Over the years, a controversial term has crept into football dialogue. ‘Short-termism’ is a phrase with negative connotation for teams opting for short-term managers, rather than sticking to one manager for an extended period. If a club isn’t getting good and consistent results, managers tend to be in the firing line, and this is where ‘short-termism’ comes into play.
Short-termism provides a quick and short-term impact for the club when owners have mounting pressure from a business point of view, and from the fans. Thus, short-termism is – what seems to be for many clubs – the only viable option, to ensure results for a club particularly in the Premier League. Especially when considering the new increased revenue in the top-tier league from sponsorship deals and broadcasting, it is no wonder owners will do anything to guarantee their club doesn’t get relegated; for clubs it isn’t about loyalty anymore.
As a result, Ticketgum.com sought to find out how prevalent short-termism is in the Premier League, by investigating how managerial changes have differed for every season since the elite League was established 26 years ago, utilising statistics from football websites Transfermarkt.co.uk and Soccerbase.com.
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Ticketgum analysed figures and found that since the Premier League was created in 1992, 10 seasons of out 26 have had more than 10 managerial changes during a single season, which equates to 38% of all seasons. In the current football season, England’s top-flight league has had a staggering 13 managerial changes – an increase of 44% from last season’s nine sackings. Therefore, this season has seen the second-highest number of changes – on par with the 2008/9 total – following 14 manager changes four years ago in the 2013/14 season, highlighting just how rife short-termism is in today’s footballing world. With just two months remaining in the league, it is certainly possible for this season’s total to equal, or even exceed, the record figure from the 2008/9 season.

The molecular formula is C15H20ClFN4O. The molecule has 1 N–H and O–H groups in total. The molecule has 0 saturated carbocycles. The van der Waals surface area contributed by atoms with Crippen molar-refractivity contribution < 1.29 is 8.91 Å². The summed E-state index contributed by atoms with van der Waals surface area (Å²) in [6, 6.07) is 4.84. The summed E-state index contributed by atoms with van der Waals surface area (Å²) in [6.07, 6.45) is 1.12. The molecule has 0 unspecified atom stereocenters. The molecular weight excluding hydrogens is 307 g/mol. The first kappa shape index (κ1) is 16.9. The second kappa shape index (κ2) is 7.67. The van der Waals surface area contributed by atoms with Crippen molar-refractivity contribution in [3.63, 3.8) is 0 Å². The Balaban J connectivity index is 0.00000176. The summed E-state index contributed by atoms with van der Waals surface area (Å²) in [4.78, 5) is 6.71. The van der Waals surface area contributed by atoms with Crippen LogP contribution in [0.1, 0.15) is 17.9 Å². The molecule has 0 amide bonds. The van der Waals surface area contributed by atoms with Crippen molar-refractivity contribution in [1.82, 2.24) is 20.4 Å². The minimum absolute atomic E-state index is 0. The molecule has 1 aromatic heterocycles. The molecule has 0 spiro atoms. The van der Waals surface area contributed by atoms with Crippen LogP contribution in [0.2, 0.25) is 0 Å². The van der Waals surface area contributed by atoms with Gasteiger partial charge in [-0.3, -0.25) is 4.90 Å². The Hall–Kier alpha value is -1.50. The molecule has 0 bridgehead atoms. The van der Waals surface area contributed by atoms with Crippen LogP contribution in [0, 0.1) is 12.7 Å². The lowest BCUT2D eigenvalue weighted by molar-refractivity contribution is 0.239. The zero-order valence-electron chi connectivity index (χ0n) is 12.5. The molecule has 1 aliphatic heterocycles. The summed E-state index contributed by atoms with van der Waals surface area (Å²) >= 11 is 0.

Which clubs have changed their manager the most?
Ticketgum.com can thus reveal the top 20 clubs who have changed their manager the most in their Premier League history. In first place, by a long mile, is Newcastle United, who have changed their manager a whopping 19 times. In second and third place is Aston Villa and Sunderland, respectively, with 13 changes each. Tottenham Hotspur ranked in fourth place, with 12 managerial changes over 26 years, and Crystal Palace following closely behind with 11.
At the other end of the table, ranking 20th, Hull City has just four changes, alongside Liverpool whom also has four changes, and Manchester City and Queen’s Park Rangers both made five changes over their stint in the top-flight league. Quite surprisingly, between first-place (Newcastle) and 20th place (Hull City), there is a difference of 15 managers.